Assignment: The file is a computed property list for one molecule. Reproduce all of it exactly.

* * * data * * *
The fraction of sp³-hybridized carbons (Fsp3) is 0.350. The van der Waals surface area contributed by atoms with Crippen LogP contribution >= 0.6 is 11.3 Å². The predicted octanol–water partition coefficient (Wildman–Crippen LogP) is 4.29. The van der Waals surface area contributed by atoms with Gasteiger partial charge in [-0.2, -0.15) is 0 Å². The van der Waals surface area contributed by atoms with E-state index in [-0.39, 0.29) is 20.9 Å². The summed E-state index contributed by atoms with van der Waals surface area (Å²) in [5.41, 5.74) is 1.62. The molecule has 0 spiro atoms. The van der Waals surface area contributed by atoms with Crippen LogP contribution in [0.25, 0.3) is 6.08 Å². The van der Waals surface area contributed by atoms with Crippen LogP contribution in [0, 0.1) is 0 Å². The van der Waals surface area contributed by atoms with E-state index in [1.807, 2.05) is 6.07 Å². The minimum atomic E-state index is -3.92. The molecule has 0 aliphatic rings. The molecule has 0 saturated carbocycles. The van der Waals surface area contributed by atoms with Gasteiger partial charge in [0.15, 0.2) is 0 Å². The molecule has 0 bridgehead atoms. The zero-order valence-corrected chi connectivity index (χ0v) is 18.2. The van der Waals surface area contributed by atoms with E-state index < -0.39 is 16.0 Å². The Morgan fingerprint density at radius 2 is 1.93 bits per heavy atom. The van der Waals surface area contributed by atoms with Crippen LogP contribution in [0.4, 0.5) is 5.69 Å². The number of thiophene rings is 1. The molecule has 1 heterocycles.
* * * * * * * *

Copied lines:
The fraction of sp³-hybridized carbons (Fsp3) is 0.350. The van der Waals surface area contributed by atoms with Crippen LogP contribution >= 0.6 is 11.3 Å². The predicted octanol–water partition coefficient (Wildman–Crippen LogP) is 4.29. The van der Waals surface area contributed by atoms with Gasteiger partial charge in [-0.2, -0.15) is 0 Å². The van der Waals surface area contributed by atoms with E-state index in [-0.39, 0.29) is 20.9 Å². The summed E-state index contributed by atoms with van der Waals surface area (Å²) in [5.41, 5.74) is 1.62. The molecule has 0 spiro atoms. The van der Waals surface area contributed by atoms with Crippen LogP contribution in [0.25, 0.3) is 6.08 Å². The van der Waals surface area contributed by atoms with Crippen LogP contribution in [0, 0.1) is 0 Å². The van der Waals surface area contributed by atoms with E-state index in [1.807, 2.05) is 6.07 Å². The minimum atomic E-state index is -3.92. The molecule has 0 aliphatic rings. The molecule has 0 saturated carbocycles. The van der Waals surface area contributed by atoms with Gasteiger partial charge in [0.15, 0.2) is 0 Å². The molecule has 0 bridgehead atoms. The zero-order valence-corrected chi connectivity index (χ0v) is 18.2. The van der Waals surface area contributed by atoms with E-state index < -0.39 is 16.0 Å². The Morgan fingerprint density at radius 2 is 1.93 bits per heavy atom. The van der Waals surface area contributed by atoms with Crippen LogP contribution in [0.4, 0.5) is 5.69 Å². The number of thiophene rings is 1. The molecule has 1 heterocycles.